The detail of Arbuckle’s treatise goes into further description, even advice, for refounding persons, and also their superiors.  He puts a significant amount of work into analysing the cultures of contexts and considering where relational and structural facilitation may or may not be effective.   But above all, he recognises that there will likely be conflict between the refounding persons and their superiors

He notes that true refounders do not deliberately bring discord, but also recognises that the inherent passion and charism will “inevitably cause tension, difficulties, and even conflicts” (page 107).  In the face of rejection he urges the refounder towards prayerful discernment and submission, but without quenching the fire.  Different authority lines can be pursued, and withdrawal “to a new congregation or reform within a tradition” might be necessary because “religious life does not demand an absolute commitment” (page 109).  This is strong, refreshingly unusual stuff.

For the superior authority figure, Arbuckle urges them to recognise, release, and cover the prophets that God will raise up.  This is an obligation on the superior who might otherwise risk quenching the Spirit.  This counters an attitude that suggests the role of the Superior is to repress, so as to ensure the prophetic refounder may emerge from that repression with a seemingly-helpful humility and holiness.  Arbuckle rightly counters that such an attitude is dangerously simplistic (page 118) and effectively pharisaical.  Yes, discernment is needed, but in the end the refounding should not be quenched.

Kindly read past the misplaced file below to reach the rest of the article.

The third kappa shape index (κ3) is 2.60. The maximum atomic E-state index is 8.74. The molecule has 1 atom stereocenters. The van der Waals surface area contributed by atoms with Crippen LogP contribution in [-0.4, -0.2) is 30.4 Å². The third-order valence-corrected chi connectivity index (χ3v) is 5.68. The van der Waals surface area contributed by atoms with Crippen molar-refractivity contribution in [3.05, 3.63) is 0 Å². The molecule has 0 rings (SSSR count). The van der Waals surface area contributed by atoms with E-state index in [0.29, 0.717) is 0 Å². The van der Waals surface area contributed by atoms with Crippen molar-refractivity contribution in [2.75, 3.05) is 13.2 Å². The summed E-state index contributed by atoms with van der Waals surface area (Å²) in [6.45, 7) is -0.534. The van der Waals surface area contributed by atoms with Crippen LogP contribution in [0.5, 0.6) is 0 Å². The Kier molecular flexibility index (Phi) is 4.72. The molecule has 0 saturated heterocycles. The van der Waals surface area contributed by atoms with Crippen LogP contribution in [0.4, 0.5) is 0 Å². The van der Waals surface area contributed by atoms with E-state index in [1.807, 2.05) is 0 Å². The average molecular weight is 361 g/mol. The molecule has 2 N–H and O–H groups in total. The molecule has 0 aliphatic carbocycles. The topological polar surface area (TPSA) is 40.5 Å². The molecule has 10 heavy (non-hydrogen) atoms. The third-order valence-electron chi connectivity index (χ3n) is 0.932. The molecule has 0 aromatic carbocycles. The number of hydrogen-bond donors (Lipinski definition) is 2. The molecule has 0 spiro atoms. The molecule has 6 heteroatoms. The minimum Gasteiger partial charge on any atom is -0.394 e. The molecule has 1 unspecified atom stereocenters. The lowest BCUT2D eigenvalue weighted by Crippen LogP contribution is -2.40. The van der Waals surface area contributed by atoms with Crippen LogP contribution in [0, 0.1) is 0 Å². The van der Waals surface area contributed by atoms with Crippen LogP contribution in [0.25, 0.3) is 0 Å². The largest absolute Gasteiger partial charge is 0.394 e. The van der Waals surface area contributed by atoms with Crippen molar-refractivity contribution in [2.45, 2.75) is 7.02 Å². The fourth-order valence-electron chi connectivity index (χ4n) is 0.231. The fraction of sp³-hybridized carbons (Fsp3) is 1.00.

Throughout history, anything charismatic has always been a point of concern and fear for churches and ecclesial organisations.  We’ve all seen excesses of exuberance.  We are quick to counter with common sense, and to speak from the known.  But Arbuckle is right, in times of chaos what is known is fleeting and we need to re-find our foundations.  We know what they are in the abstract – biblical Truth, salvation in Christ, the present and coming Kingdom of God.  But grasping them, embracing them, embedding them, being rooted in them and living them is simply something the church is not doing very well.  Whether you call them prophets or apostles or refounders or reformers, we do need godly men and women, who have been led through refining fire, through whom God will minister to and lead us.  Inasmuch as they bring us to Jesus, they should be recognised, supported, released, and even followed, out of the chaos that so marks our time.

IMG_2466It’s always great to get in conversation with stimulating people who understand the dynamics of mission in the church and all that’s in play and at stake when pioneering is needed.  One of the things that happens is that words and phrases get used that state a concept or an experience that you’ve always been aware of but have struggled to describe.  With new words comes an opportunity for reflection.